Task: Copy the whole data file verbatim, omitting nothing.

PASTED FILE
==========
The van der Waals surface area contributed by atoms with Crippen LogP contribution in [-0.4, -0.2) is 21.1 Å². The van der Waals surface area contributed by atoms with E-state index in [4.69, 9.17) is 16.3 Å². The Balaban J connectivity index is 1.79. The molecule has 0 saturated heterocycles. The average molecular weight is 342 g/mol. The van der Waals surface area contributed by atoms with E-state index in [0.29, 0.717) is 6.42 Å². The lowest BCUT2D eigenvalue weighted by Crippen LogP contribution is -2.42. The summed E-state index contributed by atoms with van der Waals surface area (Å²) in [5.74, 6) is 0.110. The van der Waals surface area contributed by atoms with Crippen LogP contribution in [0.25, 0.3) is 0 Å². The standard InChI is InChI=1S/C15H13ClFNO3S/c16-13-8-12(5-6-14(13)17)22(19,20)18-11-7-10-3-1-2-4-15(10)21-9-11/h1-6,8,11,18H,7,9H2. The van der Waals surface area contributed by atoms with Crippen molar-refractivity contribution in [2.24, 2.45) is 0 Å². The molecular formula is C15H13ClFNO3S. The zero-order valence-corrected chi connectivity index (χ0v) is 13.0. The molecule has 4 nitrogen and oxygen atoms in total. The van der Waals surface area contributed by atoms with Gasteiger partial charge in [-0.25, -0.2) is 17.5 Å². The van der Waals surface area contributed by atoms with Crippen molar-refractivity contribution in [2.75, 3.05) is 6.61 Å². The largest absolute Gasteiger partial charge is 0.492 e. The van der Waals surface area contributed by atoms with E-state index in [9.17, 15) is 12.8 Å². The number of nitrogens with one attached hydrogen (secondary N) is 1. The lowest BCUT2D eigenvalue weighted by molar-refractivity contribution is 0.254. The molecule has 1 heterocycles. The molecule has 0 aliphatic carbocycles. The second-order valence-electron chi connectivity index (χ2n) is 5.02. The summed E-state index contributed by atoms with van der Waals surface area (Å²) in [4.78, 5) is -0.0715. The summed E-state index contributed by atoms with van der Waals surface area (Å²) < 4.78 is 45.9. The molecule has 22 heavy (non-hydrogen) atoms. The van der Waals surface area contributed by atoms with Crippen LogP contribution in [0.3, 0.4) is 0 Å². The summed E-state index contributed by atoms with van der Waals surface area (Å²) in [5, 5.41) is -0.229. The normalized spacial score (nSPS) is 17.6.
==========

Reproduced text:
The van der Waals surface area contributed by atoms with Crippen LogP contribution in [-0.4, -0.2) is 21.1 Å². The van der Waals surface area contributed by atoms with E-state index in [4.69, 9.17) is 16.3 Å². The Balaban J connectivity index is 1.79. The molecule has 0 saturated heterocycles. The average molecular weight is 342 g/mol. The van der Waals surface area contributed by atoms with E-state index in [0.29, 0.717) is 6.42 Å². The lowest BCUT2D eigenvalue weighted by Crippen LogP contribution is -2.42. The summed E-state index contributed by atoms with van der Waals surface area (Å²) in [5.74, 6) is 0.110. The van der Waals surface area contributed by atoms with Crippen LogP contribution in [0.25, 0.3) is 0 Å². The standard InChI is InChI=1S/C15H13ClFNO3S/c16-13-8-12(5-6-14(13)17)22(19,20)18-11-7-10-3-1-2-4-15(10)21-9-11/h1-6,8,11,18H,7,9H2. The van der Waals surface area contributed by atoms with Crippen molar-refractivity contribution in [2.24, 2.45) is 0 Å². The molecular formula is C15H13ClFNO3S. The zero-order valence-corrected chi connectivity index (χ0v) is 13.0. The molecule has 4 nitrogen and oxygen atoms in total. The van der Waals surface area contributed by atoms with Gasteiger partial charge in [-0.25, -0.2) is 17.5 Å². The van der Waals surface area contributed by atoms with Crippen molar-refractivity contribution in [2.75, 3.05) is 6.61 Å². The largest absolute Gasteiger partial charge is 0.492 e. The van der Waals surface area contributed by atoms with E-state index in [9.17, 15) is 12.8 Å². The number of nitrogens with one attached hydrogen (secondary N) is 1. The lowest BCUT2D eigenvalue weighted by molar-refractivity contribution is 0.254. The molecule has 1 heterocycles. The molecule has 0 aliphatic carbocycles. The second-order valence-electron chi connectivity index (χ2n) is 5.02. The summed E-state index contributed by atoms with van der Waals surface area (Å²) in [4.78, 5) is -0.0715. The summed E-state index contributed by atoms with van der Waals surface area (Å²) < 4.78 is 45.9. The molecule has 22 heavy (non-hydrogen) atoms. The van der Waals surface area contributed by atoms with Crippen LogP contribution in [0.3, 0.4) is 0 Å². The summed E-state index contributed by atoms with van der Waals surface area (Å²) in [5, 5.41) is -0.229. The normalized spacial score (nSPS) is 17.6.